Growing horizons is an investigation of space beyond surface. The project connects a discomforting hydrological condition in rural Denmark to the greater narrative of planetary survival.
Soil, the Pedosphere, develops at the interface of the Earth’s four spheres: Atmosphere, Biosphere, Lithosphere and Hydrosohere, and forms the skin of the Earth. The work introduces pedospheric key facts and translates scientific knowledge.
The project proposes a framework for new interactions between geology and future climatic conditions. Low-lying grounds are set out of agricultural production. Constituting mainly sand soils they are performing worse for farming already today and are subject to flooding. ‘Growing horizons’ envisions a network of wetland woodlands. While the large scale afforestation initiates pedogenic processes and boost the storage capacities of the ground for carbon and water, horizons of soil and a canopy of trees grow simultaneously.
Full story coming soon!
Collaboration with Magdalena Grienig
The project explores Copenhagens aquatic landscape and past and current relations between city and sea. Investigations into geological, biological and geographical relations were made to scrutinize the cities’ ambitious plans on a large scale landfill of ‘Lynetteholmen’ in the Northern harbour. The project detaches from existing entanglements with econmic and infrastrucutural development and attempts to communicate the true preliminaries to create ‘building ground’.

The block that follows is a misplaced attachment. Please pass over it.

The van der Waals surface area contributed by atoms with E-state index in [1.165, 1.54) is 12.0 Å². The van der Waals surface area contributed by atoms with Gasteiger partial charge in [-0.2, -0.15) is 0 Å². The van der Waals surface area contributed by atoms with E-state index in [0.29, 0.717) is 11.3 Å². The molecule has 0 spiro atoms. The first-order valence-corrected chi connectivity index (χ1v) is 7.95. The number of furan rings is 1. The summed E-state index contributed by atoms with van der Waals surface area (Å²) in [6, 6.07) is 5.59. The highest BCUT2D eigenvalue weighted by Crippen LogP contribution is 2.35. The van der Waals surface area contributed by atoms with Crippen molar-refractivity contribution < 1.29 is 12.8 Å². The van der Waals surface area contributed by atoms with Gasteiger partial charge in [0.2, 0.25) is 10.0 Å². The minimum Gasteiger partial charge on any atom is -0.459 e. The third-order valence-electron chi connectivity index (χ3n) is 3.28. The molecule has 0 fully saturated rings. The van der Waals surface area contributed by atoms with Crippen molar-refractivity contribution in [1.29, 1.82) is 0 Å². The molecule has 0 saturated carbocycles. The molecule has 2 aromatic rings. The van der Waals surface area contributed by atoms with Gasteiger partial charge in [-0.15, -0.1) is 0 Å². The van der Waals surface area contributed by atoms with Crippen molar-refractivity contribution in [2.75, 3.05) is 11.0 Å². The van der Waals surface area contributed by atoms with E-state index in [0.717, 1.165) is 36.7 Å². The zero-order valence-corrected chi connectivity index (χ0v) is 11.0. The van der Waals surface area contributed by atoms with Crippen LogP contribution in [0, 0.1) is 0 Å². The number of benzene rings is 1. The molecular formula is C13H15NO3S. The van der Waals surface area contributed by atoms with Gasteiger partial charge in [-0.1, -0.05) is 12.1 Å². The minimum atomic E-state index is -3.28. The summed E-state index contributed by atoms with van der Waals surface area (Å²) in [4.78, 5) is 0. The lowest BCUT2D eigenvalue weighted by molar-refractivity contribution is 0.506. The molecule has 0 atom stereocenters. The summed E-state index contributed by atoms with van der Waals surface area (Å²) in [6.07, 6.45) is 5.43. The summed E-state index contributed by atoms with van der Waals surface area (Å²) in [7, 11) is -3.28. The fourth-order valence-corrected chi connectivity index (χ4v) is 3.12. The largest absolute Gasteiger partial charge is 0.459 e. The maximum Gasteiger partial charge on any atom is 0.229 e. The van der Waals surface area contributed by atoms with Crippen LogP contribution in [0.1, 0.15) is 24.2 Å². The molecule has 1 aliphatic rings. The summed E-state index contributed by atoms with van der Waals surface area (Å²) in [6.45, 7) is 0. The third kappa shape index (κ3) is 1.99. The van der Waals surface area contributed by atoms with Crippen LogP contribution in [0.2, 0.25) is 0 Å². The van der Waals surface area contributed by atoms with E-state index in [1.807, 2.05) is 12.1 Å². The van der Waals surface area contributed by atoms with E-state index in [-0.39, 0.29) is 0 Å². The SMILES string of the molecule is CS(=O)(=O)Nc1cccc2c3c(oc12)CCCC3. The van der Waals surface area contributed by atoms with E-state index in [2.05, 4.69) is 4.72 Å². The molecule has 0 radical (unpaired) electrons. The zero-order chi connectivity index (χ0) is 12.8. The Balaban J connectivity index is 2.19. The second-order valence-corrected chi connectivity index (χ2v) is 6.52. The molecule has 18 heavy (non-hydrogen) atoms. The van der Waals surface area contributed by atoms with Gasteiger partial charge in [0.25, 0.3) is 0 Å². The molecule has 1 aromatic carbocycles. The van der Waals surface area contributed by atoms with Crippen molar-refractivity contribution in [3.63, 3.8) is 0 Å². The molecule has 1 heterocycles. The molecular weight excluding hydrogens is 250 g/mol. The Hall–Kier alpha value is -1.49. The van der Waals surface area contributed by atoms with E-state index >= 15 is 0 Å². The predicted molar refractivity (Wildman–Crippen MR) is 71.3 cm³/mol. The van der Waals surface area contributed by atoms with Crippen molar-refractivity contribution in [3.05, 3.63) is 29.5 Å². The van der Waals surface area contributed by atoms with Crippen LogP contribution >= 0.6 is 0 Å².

Studio det Hybride KADK
Supervised by Kristine Jensen
New Land proposes a raise of the seabed at strategic points, so that the Kongedyb channel remains the cities entrance seawards while the geological formation of Middelgrund gets emphasized.
Ground becomes figure and the motif of the ‘island’ is reversed. Within a built framework that protects the space from northbound wind, natural strategies are applied to induce sedimentation processes.
Genesis and the production of space
While it takes several thousand years to form fertile soils they can be destroyed in only an hour. Mankind moves more than twice the earth and soil than all of the oceans, rivers and lakes combined and became the most important factor in surface forming processes. Goal of this work is to understand the formation of ground in new earth-human-systems.